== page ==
From my count, there are at least four examples of a douche. It's not necessarily the bro status of over worked-out, waxed and tanned torsos and the irony of a group of narcissist that think they are each god's gift to the world. It's the disrespectful use of a Native American headdress. In trying to give them some credit, this was somewhat of a trend this year. But in my opinion, you have to realize what was done to Native American's and what making a trend out of their traditional dress means.

Ok, time for me to get off my soap box and on to The Music. Just short intros since I've been yapping up till now.
Thao and the Get Down Stay Down. It was great to see this SF girl perform again. Consistent and crowd pleasing.

Another SF performance was the Morning Benders. They get "Best Song of the Festival" with their performance of Excuses. In a hot tent packed with old and new fans, they lead us all into a harmonious round of uninhibited singing.

Glasser. Amazing. Amazingly weird.

Rye Rye. I only caught a few songs of hers, but it was all high energy and a ton of fun.

Not to mention a ton of sas to go with it!

This Kills did just that. Killed! We got up close for this show and they rocked it. With hair all in her face, the occasional spit across the stage and a voice controlled from melodic to scream in the a deep register, Alison Mosshart defines cool. As a pictorial definition, please refer to the picture below.
And then there was The National. The National that made the sun set. The National that controlled the wind. It was an eerie effect that bordered along the lines of sublime how The National somehow coordinated their songs with the intensity of the wind. Hands down best experience of Coachella.

Now on to The Stages. Actually, now that I look at the pictures I have, just the main stage. The Coachella stage is where all the big acts perform and is usually the one with all the tricks. This year, the festival outdid itself.

Interpol gave us an amazing audio-visual show with unique videos, giving their performance dimension. I was pretty far back and only included this pictures because of the pumped fist. Total empathy for that dude.

Kanye West had pyro at his show. PYRO! I've never seen that before and he just kept pumping it out with bursts of fire, fireworks over the stage, and this waterfall of fire. Crazy! Fire!

Animal Collective had these awesome cubes that displayed their psychedelic backdrop. OOOooo, the colors!

And Arcade Fire's giant face. Their show was actually satisfying from afar. Their performance is so theatrical with so many members, that the camera guys probably had an easy time capturing something cool at all times.

I will say that Coachella's intermission stage show was pretty cool. Two giant grids would close the stage off, followed by an audio-light show that pumped the crowd up. My only beef is that it came off more as a stall tactic when they would start it 10 minutes after the band should have started. I've got another beef to pick with that stage, and that was the sound. They messed up on the sound way too many times for me to be cool about it. There is nothing like being disappointed at an awesome show because of the sound. Lame.

Who did I go with you ask? The Friends.

Well, the original crew was back together for another Coachella. Casey, Richmond and I saw most of the shows together.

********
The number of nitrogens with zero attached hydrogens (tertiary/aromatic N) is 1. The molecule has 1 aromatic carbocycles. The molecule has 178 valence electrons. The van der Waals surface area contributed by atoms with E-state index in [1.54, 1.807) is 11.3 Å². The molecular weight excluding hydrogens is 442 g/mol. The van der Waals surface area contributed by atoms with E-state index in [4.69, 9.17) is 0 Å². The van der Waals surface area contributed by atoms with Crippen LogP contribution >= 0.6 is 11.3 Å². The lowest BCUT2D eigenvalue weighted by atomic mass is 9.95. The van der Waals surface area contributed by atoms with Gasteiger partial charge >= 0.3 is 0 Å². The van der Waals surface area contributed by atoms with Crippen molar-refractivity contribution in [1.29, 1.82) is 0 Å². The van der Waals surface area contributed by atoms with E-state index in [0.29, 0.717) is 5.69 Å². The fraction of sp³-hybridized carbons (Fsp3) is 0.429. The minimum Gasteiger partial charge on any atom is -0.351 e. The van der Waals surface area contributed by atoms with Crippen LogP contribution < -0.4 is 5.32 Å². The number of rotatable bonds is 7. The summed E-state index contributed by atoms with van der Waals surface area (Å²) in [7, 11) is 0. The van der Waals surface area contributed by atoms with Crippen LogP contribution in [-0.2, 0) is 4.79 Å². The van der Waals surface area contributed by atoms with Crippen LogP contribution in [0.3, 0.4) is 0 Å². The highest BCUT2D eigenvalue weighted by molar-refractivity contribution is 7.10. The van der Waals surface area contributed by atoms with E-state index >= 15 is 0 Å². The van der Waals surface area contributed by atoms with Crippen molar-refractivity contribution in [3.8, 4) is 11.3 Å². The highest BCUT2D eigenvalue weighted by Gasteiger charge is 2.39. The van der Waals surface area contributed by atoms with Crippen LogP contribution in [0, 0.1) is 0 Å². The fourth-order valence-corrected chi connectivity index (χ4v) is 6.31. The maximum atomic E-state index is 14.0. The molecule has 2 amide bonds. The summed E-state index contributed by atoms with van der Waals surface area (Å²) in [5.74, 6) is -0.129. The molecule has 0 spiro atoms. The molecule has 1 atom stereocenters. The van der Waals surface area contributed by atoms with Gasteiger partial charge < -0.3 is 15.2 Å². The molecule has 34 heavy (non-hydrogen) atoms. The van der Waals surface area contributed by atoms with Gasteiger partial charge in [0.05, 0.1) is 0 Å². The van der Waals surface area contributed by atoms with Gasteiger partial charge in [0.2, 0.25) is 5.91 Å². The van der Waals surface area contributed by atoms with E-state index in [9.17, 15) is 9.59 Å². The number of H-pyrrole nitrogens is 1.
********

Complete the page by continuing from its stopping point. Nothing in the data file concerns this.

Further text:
From left to right, it's Rose, Dawson, Casey, Mary, Damien, and Richmond (although since this was a sneak attack picture, it only looks like Casey and Richmond were meant to be in it)

Similar crew again, minus Mary and added Kristen (and me). Its a bummer that it came out blurry, but it works. I had so much fun with my comrades this weekend. Thanks guys!

Coachella was awesome as usual. And, the more awesome part of the whole thing is that it was Casey and my kickoff for our big trip. In seven hours we will be on a plane for France! Thus said, the next post will be entirely in French! Haha, just kidding, I don't speak French yet :/

Wednesday, April 13, 2011

New camera. New adventures

I'm finally done with work, the planning is finally settled, everything is packed up and all that's standing between me and fun are pesky little last minute errands. But that's completely fine with me. Having had my last day of work last week, I've been busy getting everything ready and even doing a painting (which I unfortunately ran out of time tom complete and thus so will not post a picture)

I've also been playing around with a new camera I got for my birthday. My first digital SLR and it couldn't have come at a better time. A couple days ago I rented a car and Casey and I headed for Sacramento to have dinner with our friends Lexi and Bobby and to store some stuff at their place. I took the camera.

Just some play shots, but this one was taken at some distance. I'm totally stoked on the quality of light and how much detail I get from far away.

This one shows how awesome the colors are. It kind of defines an RBG file. Hope you guys don't mind me putting your faces on my blog.

Since we still had the car the next day, we decided to go to Land's End and see where the ocean meets the bay.

Here's a dorky picture of Casey. I took this one pretty far away too.

And the postcard. In a way, it was nice doing this touristy activity. We won't get to see this for a while and it will be a nice image to look at when were "homesick" for SF.

Tonight, we drive down to COACHELLA! I won't be able to take my new camera in fear that they won't let me in because it is such a cool camera, but I'll hopefully be getting some awesome shots nonetheless.